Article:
After pedaling his bicycle from Waveny Park to Welles Lane to kill his estranged wife, and then steering an employee’s pickup truck back upstate with her corpse, Fotis Dulos failed to remove from the vehicle the dark-colored, hooded sweatshirt he’d been wearing while cycling, according to interviews and evidence cited in a state police detective’s sworn affidavit made public last week.
The Toyota Tacoma’s owner would discover a blue hoodie in a red pail inside the truck on May 28, four days after the murder, according to Detective John Kimball of the state police Western District Major Crime Squad.
Kimball’s lengthy affidavits—now spread across seven felony arrest warrant applications connected to the disappearance and murder of Jennifer Dulos—show that the man who came upon the sweatshirt, Pawel Gumienny, has played a critical role in a multi-agency investigation that culminated Jan. 7 in murder charges against Fotis Dulos and conspiracy to commit murder charges for his girlfriend, Michelle Troconis, and personal friend and civil attorney Kent Mawhinney.
Gumienny, a project manager at Fotis Dulos’s construction company, first was revealed as a key source for investigators in September, when police brought a second round of hindering and tampering charges against Fotis Dulos and Troconis. Suspicious on learning that Jennifer Dulos had gone missing, Gumienny went against Fotis Dulos’s demands, preserving the blood-stained back seats of the Toyota Tacoma that his boss had taken without his knowledge (a forensic lab would find a fabric swatch to have DNA matching that of Jennifer Dulos).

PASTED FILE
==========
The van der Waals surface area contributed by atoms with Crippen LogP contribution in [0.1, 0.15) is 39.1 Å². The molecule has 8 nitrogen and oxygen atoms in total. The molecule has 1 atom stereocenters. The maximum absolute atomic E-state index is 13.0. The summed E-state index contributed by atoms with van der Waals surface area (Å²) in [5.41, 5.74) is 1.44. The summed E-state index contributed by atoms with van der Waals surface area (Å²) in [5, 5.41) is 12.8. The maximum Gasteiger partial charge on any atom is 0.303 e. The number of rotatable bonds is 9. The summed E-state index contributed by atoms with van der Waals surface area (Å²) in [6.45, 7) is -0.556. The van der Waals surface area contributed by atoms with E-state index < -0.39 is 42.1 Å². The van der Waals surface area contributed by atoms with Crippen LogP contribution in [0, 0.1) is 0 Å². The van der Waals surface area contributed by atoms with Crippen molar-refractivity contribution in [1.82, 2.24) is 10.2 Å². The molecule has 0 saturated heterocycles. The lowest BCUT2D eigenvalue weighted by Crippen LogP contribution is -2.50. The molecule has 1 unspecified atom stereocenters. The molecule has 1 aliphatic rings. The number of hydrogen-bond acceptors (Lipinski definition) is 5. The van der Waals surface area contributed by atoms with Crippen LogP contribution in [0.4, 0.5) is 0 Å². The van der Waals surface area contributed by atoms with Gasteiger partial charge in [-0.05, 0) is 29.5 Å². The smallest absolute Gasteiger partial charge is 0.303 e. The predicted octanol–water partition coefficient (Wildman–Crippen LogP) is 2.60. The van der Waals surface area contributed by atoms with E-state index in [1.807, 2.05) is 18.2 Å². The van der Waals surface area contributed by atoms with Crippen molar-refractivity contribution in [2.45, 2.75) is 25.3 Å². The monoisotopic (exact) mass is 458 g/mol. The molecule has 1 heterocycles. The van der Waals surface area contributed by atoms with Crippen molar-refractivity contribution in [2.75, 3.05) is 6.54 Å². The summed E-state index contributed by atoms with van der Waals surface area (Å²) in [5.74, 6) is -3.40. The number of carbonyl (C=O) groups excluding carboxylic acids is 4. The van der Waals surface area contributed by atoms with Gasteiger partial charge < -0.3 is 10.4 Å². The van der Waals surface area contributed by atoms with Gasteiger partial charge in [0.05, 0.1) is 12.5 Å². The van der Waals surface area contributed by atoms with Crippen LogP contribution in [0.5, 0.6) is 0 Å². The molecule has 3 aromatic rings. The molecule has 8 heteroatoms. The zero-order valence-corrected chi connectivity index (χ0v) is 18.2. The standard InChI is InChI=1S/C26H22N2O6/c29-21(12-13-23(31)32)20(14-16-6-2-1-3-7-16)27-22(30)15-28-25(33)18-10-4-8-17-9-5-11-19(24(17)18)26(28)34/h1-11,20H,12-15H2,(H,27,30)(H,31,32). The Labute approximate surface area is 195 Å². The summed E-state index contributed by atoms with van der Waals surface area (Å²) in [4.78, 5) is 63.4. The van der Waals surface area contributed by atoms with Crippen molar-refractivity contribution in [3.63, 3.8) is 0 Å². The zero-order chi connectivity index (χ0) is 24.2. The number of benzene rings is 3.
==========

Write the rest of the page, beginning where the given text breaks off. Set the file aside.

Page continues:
The arrest warrant applications made public last week shed more light on Gumienny’s role. They show that Gumienny not only volunteered to help investigators in their work—though Fotis Dulos tried to intimidate him—but also that much of what he saw and heard in the hours and days that followed the murder came to take on important new meaning as he realized what had happened.
For example, Gumienny told investigators that Fotis Dulos had asked him months before the murder—in the fall of 2018 or early 2019—to repair the vintage 10-speed bicycle that a hooded Fotis Dulos could be seen cycling along Weed Street on the morning of May 24, according to Kimball’s arrest warrant application.
“Video from a residential surveillance system showed a person riding a bicycle in a northwest direction along Weed Street,” Kimball said. “The cyclist appears to be dressed in all dark clothing with a hood pulled down low to hide their face.”
And Gumienny himself didn’t recognize the blue hoodie and red pail that Fotis Dulos had left behind when he found them in the Tacoma as it was parked in the driveway of a Farmington mansion built by the Fore Group, Kimball said in the affidavit.
“Assuming the items belonged to [Fotis] Dulos, Gumienny brought the items into the house and left them in the laundry room,” Kimball said in the affidavit. (It isn’t clear whether investigators recovered those items.)
Hours after the murder, Gumienny appears to have come upon Fotis Dulos and Troconis as they started or tried to have sex while leaned up against his pickup truck—the very vehicle used to ferry her dead body up from New Canaan.
Investigators learned of the incident from Troconis herself, during one of three interviews conducted last summer.
When Gumienny arrived at the Mountain Spring Road home around 5 p.m., “she and Dulos had been standing up against the Toyota Tacoma’s passenger side,” Kimball wrote in his affidavit.